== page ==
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Alphabetical Index of all judgments on this web site as at 20 January 2022

Index by Dioceses of 2021 judgments on this web site.

Reordering

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The Petitioner sought permission to move the font to a position in an area immediately to the west side of the main entrance to the church in the north wall and to remove three pews and install a redundant choir stall frontal in order to create a Baptistery area around the repositioned font. (This was a different proposal to the one contained in the 2010 petition for reordering.) The Chancellor decided to grant a faculty, as the proposal would fit in with and complement the changes for which permission had already been given.

In 2011 the petitioners applied for approval (which was granted) for the remodelling of the pulpit steps, having been refused in 2010 a faculty for the removal of the pulpit. They now applied for permission to permanently remove the pulpit from the church. The pulpit had in fact already been removed from the church in 2012 without authority. Reminding the petitioners of the rule of law, and that the removal of the pulpit was unlawful, the Chancellor determined that the arguments for removing the pulpit had not changed since 2010, when he refused to grant a faculty for the removal of the pulpit, and accordingly he now refused again to grant a faculty for its removal.

In 2011, the Archdeacon granted a licence for temporary re-ordering, which included removal of the nave and choir pews to storage. In 2012 a faculty petition sought authority for this arrangement to be made permanent. The Chancellor authorised the permanent removal of the nave pews, but decided that, to give further time for experimentation, consideration of the permanent removal of the choir pews should be deferred and be the subject of a petition at a later date, if the petitioners still wished the choir pews not to be restored to the choir.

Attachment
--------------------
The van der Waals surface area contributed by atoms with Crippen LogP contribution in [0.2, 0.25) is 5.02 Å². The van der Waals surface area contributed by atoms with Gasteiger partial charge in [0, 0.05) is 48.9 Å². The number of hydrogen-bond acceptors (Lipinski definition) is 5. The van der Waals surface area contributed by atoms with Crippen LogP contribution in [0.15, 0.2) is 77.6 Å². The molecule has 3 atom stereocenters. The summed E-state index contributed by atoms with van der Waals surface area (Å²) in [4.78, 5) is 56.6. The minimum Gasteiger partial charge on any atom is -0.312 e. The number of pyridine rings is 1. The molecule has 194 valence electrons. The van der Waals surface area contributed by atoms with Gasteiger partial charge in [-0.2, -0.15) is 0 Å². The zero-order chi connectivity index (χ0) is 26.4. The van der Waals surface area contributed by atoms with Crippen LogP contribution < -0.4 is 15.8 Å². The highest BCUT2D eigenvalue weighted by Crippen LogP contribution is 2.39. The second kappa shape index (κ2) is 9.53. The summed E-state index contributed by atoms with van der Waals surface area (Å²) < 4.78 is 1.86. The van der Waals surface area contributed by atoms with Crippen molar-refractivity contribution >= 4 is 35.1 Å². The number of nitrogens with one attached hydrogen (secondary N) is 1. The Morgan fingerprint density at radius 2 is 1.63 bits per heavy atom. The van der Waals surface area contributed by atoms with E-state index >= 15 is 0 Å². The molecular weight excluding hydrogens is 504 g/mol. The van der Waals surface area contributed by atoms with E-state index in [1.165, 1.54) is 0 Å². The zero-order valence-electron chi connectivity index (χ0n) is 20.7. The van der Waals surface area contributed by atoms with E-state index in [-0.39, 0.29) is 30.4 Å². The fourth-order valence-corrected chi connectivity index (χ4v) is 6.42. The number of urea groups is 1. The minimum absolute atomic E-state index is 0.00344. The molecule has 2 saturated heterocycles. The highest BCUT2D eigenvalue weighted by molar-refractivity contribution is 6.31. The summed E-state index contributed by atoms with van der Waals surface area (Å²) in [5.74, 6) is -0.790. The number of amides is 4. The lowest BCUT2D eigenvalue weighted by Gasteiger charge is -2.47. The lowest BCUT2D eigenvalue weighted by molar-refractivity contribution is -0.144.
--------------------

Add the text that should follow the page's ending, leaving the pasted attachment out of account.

In 2011, the Archdeacon granted a licence for temporary re-ordering, which included removal of the nave and choir pews to storage. In 2012 a faculty petition sought authority for this arrangement to be made permanent. The Chancellor authorised the permanent removal of the nave pews, but decided that, to give further time for experimentation, consideration of the permanent removal of the choir pews should be deferred and be the subject of a petition at a later date, if the petitioners still wished the choir pews not to be restored to the choir. In 2015 a petition proposed returning the choir pews, but to the Lady Chapel, instead of to the choir. Faculty granted. 

The Chancellor decided that the proposed new wall-to-wall carpet and the 'bland', black chairs were inappropriate for a Grade II* and important Victorian church in the centre of Brighton, but he granted a limited licence for five years, requiring the petitioners at the end of such period to produce more appropriate long-term proposals.